Amanda Knox, an American college student who is appealing her Italian murder conviction, was "extremely happy" today after hearing that a court-appointed panel of DNA experts concluded that key DNA evidence used to convict her may have been contaminated.
"She's extremely happy," said her father Curt Knox in an exclusive interview with ABC News. "It's a weight off of her shoulders... She knew she was innocent, but having independent experts say that the DNA evidence is unreliable and potentially contaminated is a big step towards bringing her home."
Knox, 23, has been in an Italian prison since her arrest in November 2007 for the murder of her British roommate Meredith Kercher. She and her ex-boyfriend Raffaele Sollecito, 27, were convicted in 2009 and Knox was sentenced to 26 years in prison. Sollecito was given 25 years.
The report filed today in a Perugia court by court-appointed forensic experts, and obtained by ABC News, give credence to the defense lawyers of both Knox andRaffaele Sollecito, who had argued that the evidence against their clients had been contaminated by police during their investigation.
"When I got the news today, you know, it was extraordinary," her father said. "We're still very hopeful that the court will see all of these compounding things and free her in September."
"We are thrilled," Knox's mother, Edda Mellas, told ABC News from Italy where she is waiting to visit with her daughter in prison. "This is what our experts said all along. This is great news. We"ve always known Amanda is innocent."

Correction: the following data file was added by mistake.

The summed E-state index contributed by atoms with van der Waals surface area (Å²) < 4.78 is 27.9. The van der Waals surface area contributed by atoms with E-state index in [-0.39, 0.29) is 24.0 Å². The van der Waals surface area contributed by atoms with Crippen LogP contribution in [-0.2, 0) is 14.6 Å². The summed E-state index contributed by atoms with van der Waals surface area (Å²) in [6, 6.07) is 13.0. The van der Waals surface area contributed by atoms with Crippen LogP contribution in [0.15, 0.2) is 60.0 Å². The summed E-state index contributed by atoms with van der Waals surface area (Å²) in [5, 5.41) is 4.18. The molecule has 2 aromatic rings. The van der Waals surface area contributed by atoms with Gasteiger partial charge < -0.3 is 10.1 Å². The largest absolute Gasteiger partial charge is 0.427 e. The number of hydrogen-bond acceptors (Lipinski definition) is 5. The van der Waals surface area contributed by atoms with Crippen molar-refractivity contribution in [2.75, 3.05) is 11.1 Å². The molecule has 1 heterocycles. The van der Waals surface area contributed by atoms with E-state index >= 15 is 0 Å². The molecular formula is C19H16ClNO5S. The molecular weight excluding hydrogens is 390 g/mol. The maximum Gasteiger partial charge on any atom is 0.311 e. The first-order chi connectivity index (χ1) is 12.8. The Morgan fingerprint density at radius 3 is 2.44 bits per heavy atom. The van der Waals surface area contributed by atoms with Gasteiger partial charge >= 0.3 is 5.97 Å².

For complete coverage of Amanda Knox, check out "THE AMANDA KNOX STORY: A Murder in Perugia," a new ABC Video Book, on sale everywhere enhanced eBooks are sold. Click here for more information and an exclusive excerpt.
The forensic experts were charged with examining the two main pieces of evidence in the case, Kercher's bra clasp and a knife found at Sollecito's apartment.
Italian Panel Questions Key DNA Evidence in Amanda Knox Conviction
"One cannot exclude that the results obtained could have derived from phenomena of environmental contamination and/or contamination, which could have taken place in any of the phases of the evidence gathering and/or manipulation" of the evidence, the experts write in their conclusion.
Prosecutors maintained in the trial that Knox's DNA was found on the handle of a kitchen knife they believe to be the murder weapon, and that the DNA of victim Meredith Kercher was found on the blade. Prosecutors also argued that Sollecito's DNA was found on the clasp of Kercher's bra.
Defense lawyers argued that there was so little DNA on the knife that it couldn't be retested or be reliable. They said the bra clasp wasn't collected by police until weeks after the murder and after it had been moved around Kercher's bedroom during their probe.
The two court-appointed forensic experts -- Carla Vecchiotti and Stefano Conti, both from the Legal Medicine Institute of Rome's La Sapienza University -- initially were not able to retest the DNA on the bra clasp and the knife because there was not enough DNA to retest.
They were then assigned to judge "the degree of reliability of the tests carried out by the forensic police on the evidence based on court documents, specifically with reference to any possible contamination."